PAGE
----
Saturday, January 28, 2017

I have posted several blogs now and there have as yet been no comments from anyone - perhaps no one is reading them.  If you are reading this please take a moment to comment and tell me.  The nice thing is that this stays on our site so you can look back and catch up on older blogs.  Now that I know how to do this I hope we can expand the readership and exchange.

I am thinking a virtual community of folks sharing their thoughts and feelings here.  I have a lot to share and I'm working on 3 books at once hoping to get  some of that in print while I am still functioning and at my age (87) I don't know how long that will be.  I have in mind now a wonderful story to tell about the hill I live on in NH, but I will wait until I know there are folks listening to this.....

Friday, January 27, 2017

The daily news with the activities of the new president of the US discourages the faint hopes that we may conjure.  Whatever he may say, his actions are in support only of the top income people - the owners and managers who are already rich and seek only to get richer.  This began with Reagan and his 'trickle down' theory - only nothing trickled down.  the rising number of the poor do not benefit, nor do the workers or the middle class.  The 'but' is that it will not help for us to become despondent because of this president.  It is only optimism, not pessimism, that can keep us clear thinking and creative, maintain our health and stamina and the persistence and resilience we need.

 NO matter how hopeless it seems we must not get hopeless.  Seek out and hold up the positive.  What is positive about the Trump ascendence?  It has made the differences very clear that were not so before.  He wants to spend a lot of money while his party wants to reduce spending.  His foreign policy seems to be to bully the rest of the world.  He wants to build walls and a police state that will enhance his power.  The women's gatherings last week show that the country and the world have been stirred to oppose him - perhaps the world needed Trump to get clear together.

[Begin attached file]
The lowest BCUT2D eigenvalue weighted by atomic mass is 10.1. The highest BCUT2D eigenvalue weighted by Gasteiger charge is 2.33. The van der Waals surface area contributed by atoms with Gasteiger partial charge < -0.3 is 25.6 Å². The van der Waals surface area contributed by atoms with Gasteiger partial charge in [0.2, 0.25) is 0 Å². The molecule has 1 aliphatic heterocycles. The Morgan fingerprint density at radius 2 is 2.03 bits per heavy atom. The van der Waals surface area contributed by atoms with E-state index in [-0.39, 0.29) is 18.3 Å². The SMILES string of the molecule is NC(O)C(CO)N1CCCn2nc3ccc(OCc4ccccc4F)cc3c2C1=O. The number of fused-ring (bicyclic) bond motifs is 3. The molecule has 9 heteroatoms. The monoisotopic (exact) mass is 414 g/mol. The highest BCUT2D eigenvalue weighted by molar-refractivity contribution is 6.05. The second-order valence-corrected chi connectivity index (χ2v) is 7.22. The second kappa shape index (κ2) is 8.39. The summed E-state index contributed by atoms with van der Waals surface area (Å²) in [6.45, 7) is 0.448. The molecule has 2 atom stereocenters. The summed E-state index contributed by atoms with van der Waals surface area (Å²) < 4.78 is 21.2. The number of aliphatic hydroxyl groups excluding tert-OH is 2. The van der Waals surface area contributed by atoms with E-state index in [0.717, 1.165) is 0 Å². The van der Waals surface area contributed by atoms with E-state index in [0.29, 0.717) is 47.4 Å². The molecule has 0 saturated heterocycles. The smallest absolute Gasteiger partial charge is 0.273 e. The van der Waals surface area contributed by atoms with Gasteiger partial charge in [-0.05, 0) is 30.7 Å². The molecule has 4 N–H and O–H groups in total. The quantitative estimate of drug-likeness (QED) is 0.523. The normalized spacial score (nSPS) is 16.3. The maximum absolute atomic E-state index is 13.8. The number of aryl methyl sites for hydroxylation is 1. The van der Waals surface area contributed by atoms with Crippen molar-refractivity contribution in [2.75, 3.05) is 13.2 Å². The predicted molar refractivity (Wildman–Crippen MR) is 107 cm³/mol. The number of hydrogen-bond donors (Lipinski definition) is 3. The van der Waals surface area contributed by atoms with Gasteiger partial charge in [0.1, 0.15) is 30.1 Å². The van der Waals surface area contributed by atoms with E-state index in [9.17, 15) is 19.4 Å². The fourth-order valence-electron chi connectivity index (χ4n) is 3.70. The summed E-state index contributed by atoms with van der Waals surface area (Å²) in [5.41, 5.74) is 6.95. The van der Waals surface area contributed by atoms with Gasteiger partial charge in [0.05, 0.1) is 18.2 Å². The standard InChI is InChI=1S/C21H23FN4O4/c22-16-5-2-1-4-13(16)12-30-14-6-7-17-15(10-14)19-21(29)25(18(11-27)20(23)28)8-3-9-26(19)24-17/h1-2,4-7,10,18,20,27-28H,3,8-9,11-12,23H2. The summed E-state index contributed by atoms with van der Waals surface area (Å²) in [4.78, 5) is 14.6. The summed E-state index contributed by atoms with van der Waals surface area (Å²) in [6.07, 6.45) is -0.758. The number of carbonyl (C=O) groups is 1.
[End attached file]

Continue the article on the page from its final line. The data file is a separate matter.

So work on your optimism, stay positive, get together, listen supportively and think together.

Tuesday, January 24, 2017

I am an optimist, and I cling to the hope that we will get off the deadly course the world is on, that humankind will save itself and the planet with all its life intact from the depredations in has inflicted and continues still to inflict.  And you and I and our families have survived 2016, but the greatest threat to our personal existence hangs still above all our heads.  In 2014 Thom Hartmann, a writer and thinker I heartily endorse in all his observations, published a book called The Crash of 2016 - The Plot to Destroy America - and What We CanDo to Stop It.  Even though the crash to destroy us did not occur in that year, the situation has not changed and it remains immanent.  It can happen at any time.  We want to turn from that idea, cling to our status quo.  Please don't.  It is still true that:

"The United States is more vulnerable today than ever before-including during the Great Depression and the Civil War-because the pillars of democracy that once supported a booming middle class have been corrupted, and without them, America teeters on the verge of the next Great Crash."

It will start small as all great crashes do..  You will be told by your ATM that you are not able to withdraw the money you want.  You go to your bank and it is closed.  Your credit crd is denied when you go to the supermarket for food.  With unbelievable speed the whole economy shuts down.  Unless you live on your own land free and clear and have the capability of growing all the food your family needs you must take down your shotgun and enter a woods filled with hunters desperate to bring down anything that moves.

Those of you who know me realize I am not given to hyperbole or wild exaggerations, that I want to issue hope and a vision of a more beautiful world.  But I am constrained by my caring for you, by what I have read in Hartmann's book and in works from the other side of the political sphere by Bill Bonner of the Agora information service, to be honest with you and urge you to check out  these writers for yourself.  Think about what you learn from them, talk about it with your friends, your circle, and get back to me with what you think.  If you can talk yourself out of the disaster they predict, talk me out of it too.  In any case let us work together to make a more rational, human and hopeful world  and a Beloved Community.

Sunday, January 22, 2017

My next book

Here is the beginning of the new book I am working on now: